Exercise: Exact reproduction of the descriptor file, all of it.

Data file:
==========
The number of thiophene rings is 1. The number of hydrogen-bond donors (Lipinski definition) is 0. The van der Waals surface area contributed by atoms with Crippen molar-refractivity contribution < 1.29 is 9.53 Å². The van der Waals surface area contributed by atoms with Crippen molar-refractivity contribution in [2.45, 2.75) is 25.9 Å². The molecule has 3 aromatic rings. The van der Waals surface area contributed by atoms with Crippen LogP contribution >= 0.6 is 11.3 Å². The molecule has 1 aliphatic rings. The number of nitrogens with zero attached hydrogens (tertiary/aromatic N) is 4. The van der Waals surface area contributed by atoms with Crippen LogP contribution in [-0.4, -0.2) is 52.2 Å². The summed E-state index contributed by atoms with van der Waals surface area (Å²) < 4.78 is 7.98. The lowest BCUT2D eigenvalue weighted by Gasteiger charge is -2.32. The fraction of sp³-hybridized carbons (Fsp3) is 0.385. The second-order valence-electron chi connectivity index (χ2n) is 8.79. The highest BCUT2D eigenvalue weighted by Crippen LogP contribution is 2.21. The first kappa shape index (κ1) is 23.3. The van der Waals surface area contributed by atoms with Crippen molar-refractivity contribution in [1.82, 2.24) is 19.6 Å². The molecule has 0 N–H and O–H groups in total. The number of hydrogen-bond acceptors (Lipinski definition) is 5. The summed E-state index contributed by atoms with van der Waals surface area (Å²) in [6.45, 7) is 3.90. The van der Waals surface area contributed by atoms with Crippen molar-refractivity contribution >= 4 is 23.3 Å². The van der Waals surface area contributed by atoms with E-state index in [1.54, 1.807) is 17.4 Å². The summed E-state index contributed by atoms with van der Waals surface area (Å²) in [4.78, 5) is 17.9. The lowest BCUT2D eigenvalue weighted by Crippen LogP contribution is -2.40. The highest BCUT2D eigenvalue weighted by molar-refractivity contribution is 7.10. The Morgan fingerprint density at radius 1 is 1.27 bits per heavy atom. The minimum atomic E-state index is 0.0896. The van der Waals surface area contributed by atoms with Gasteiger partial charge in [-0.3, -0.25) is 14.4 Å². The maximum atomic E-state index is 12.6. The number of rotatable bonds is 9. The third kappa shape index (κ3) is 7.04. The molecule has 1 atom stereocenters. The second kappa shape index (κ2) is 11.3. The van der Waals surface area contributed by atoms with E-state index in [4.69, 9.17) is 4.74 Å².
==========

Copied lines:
The number of thiophene rings is 1. The number of hydrogen-bond donors (Lipinski definition) is 0. The van der Waals surface area contributed by atoms with Crippen molar-refractivity contribution < 1.29 is 9.53 Å². The van der Waals surface area contributed by atoms with Crippen molar-refractivity contribution in [2.45, 2.75) is 25.9 Å². The molecule has 3 aromatic rings. The van der Waals surface area contributed by atoms with Crippen LogP contribution >= 0.6 is 11.3 Å². The molecule has 1 aliphatic rings. The number of nitrogens with zero attached hydrogens (tertiary/aromatic N) is 4. The van der Waals surface area contributed by atoms with Crippen LogP contribution in [-0.4, -0.2) is 52.2 Å². The summed E-state index contributed by atoms with van der Waals surface area (Å²) < 4.78 is 7.98. The lowest BCUT2D eigenvalue weighted by Gasteiger charge is -2.32. The fraction of sp³-hybridized carbons (Fsp3) is 0.385. The second-order valence-electron chi connectivity index (χ2n) is 8.79. The highest BCUT2D eigenvalue weighted by Crippen LogP contribution is 2.21. The first kappa shape index (κ1) is 23.3. The van der Waals surface area contributed by atoms with Crippen molar-refractivity contribution in [1.82, 2.24) is 19.6 Å². The molecule has 0 N–H and O–H groups in total. The number of hydrogen-bond acceptors (Lipinski definition) is 5. The summed E-state index contributed by atoms with van der Waals surface area (Å²) in [6.45, 7) is 3.90. The van der Waals surface area contributed by atoms with Crippen molar-refractivity contribution >= 4 is 23.3 Å². The van der Waals surface area contributed by atoms with E-state index in [1.54, 1.807) is 17.4 Å². The summed E-state index contributed by atoms with van der Waals surface area (Å²) in [4.78, 5) is 17.9. The lowest BCUT2D eigenvalue weighted by Crippen LogP contribution is -2.40. The highest BCUT2D eigenvalue weighted by molar-refractivity contribution is 7.10. The Morgan fingerprint density at radius 1 is 1.27 bits per heavy atom. The minimum atomic E-state index is 0.0896. The van der Waals surface area contributed by atoms with Gasteiger partial charge in [-0.3, -0.25) is 14.4 Å². The maximum atomic E-state index is 12.6. The number of rotatable bonds is 9. The third kappa shape index (κ3) is 7.04. The molecule has 1 atom stereocenters. The second kappa shape index (κ2) is 11.3. The van der Waals surface area contributed by atoms with E-state index in [4.69, 9.17) is 4.74 Å².